But would not such an act, supposing it the same length in guilt. “The man whose should ever happen, itself write the eternal moral sense is blunted (to use Sigma's" condemnation of sin and the sinners? Is words) and all but destroyed, and the man sin, therefore, left to be an indestructible who has offended in a less daring and flagrant evil? Were it given us to determine con- manner,” will not be consigned to the same cerning it, our language would be, “Let it degree of punishment, but each will receive perish; let the wickedness of the wicked the reward due to his demerits. Scripture come to an end!” But should we under- plainly teaches that there will be a differstand what we said ? The greater and ence in the degrees of bliss enjoyed by the most formidable problem is, that it should saints in heaven;* and not less plainly does ever have existed at all. “ It is injurious it affirm that there will be different degrees to the glory of God, contrary to his will, and of punishment in store for the wicked. We thwarting to his benevolence. Why was it read of the “greater sin," of the “greater ever allowed, even for a single moment? It damnation," of some who shall receive “ few has arisen, and could arise, only under a stripes," and again of others who shall have system of law; and what means can God " many stripes," while the doom reserved for employ to counteract it but law? Must he, others is so tremendous that it is declared, to prevent it, abandon his government, and “it shall be more tolerable for Sodom and dissever from man moral agency and liberty? Gomorrah,” for “ Tyre and Sidon in the day What other resource bas government in case of judgment than for them!"f From these of transgression but punishment? God passages, and in fact the whole tenor of threatens eternal punishment, and is he scripture, it is evident that responsibility under any other necessity than thus to increases in proportion to privileges enjoyed: punish it? The perpetuity of sin is a diffi- “ To whom much is given, of him shall culty, but far less than its violent cause. much be required;" this is alike the language Why is it continued ? Why does it last an of reason and revelation, and without correage, an instant? If God was never bound sponding differences in punishments, strict to destroy it, he is not still. If he could justice could not be administered. never destroy it without making void all his The fearful terms employed to express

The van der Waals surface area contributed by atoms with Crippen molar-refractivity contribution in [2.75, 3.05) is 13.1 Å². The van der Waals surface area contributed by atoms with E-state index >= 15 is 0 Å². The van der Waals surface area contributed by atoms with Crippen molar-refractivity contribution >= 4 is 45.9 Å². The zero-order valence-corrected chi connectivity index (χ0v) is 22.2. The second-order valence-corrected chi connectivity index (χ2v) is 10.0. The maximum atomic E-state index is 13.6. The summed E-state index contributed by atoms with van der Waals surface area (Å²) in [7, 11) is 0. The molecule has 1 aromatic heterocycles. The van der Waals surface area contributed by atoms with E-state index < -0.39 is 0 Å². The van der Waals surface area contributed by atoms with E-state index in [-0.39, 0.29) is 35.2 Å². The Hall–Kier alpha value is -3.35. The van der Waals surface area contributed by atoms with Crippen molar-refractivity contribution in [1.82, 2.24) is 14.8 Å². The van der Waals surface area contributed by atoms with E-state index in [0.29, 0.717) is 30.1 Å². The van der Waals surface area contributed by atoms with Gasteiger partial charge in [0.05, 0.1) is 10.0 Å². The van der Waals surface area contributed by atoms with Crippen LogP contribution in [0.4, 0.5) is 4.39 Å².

the principles and laws of government, he can- nature of future punishment, as also its not still. But, after the present dispensation, duration, may require our attention. “The Satan is a chained captive, no more to be wicked are reserved to the day of destruction, loosed; the wicked are bound hand and to the day of wrath.” “A fire not blown foot, and cast into outer darkness. Sin shall consume him." "His
eyes shall see is no longer suffered to range abroad, defy- his destruction, and he shall drink of the ing God and his law; it is divested of all its wrath of the Almighty;" of that “ wine known active qualities, so far as the universe which is poured out without mixture into apart from the abodes of the lost is con- the cup of his indignation.” “ The smoke cerned. It is not a threatening ill; can of their torment ascendeth up for ever and * tempt' no more; is commanded to go into ever;" they are “ tormented with fire and the deep,'' shut up,' and a seal' set on it. brimstone, in the presence of the Lamb." In disposition it exists, will exist; a thing Who can conceive what is the “wrath” of which offends: in their heart, the lost that Lamb, when it overtakes the impenitent • work wickedness. But it is under perfect scorners of his mercy? Upon the wicked restraint as to harm, perfect conquest as to is to be rained “snares,”“ fire and brimresistance, for punishment is victory.' stone, and an horrible tempest.” Are we
Nor will injustice be done to any, when, reminded that these are figurative expresat the day of judgment, all the wicked are sions? That is not denied; but what do condemned to eternal punishment. Each is they imply? What horrors are expressed appointed his own place, according to his by that "torment,” that “second death," character. All will not receive the same that “worm" which “dieth not!" severity of punishment, for all have not run
* Compare Dan. xii. 3, with 1 Cor. xv. 41; also
Luke xix. 12-27, with John xiv. 1. * Hamilton's " Rewards and Punishments," + See John xix. 11; Mark xii. 40; Matt. xxiii.
14; Luke xii. 47, 48; Matt. x. 15; xi. 20—24.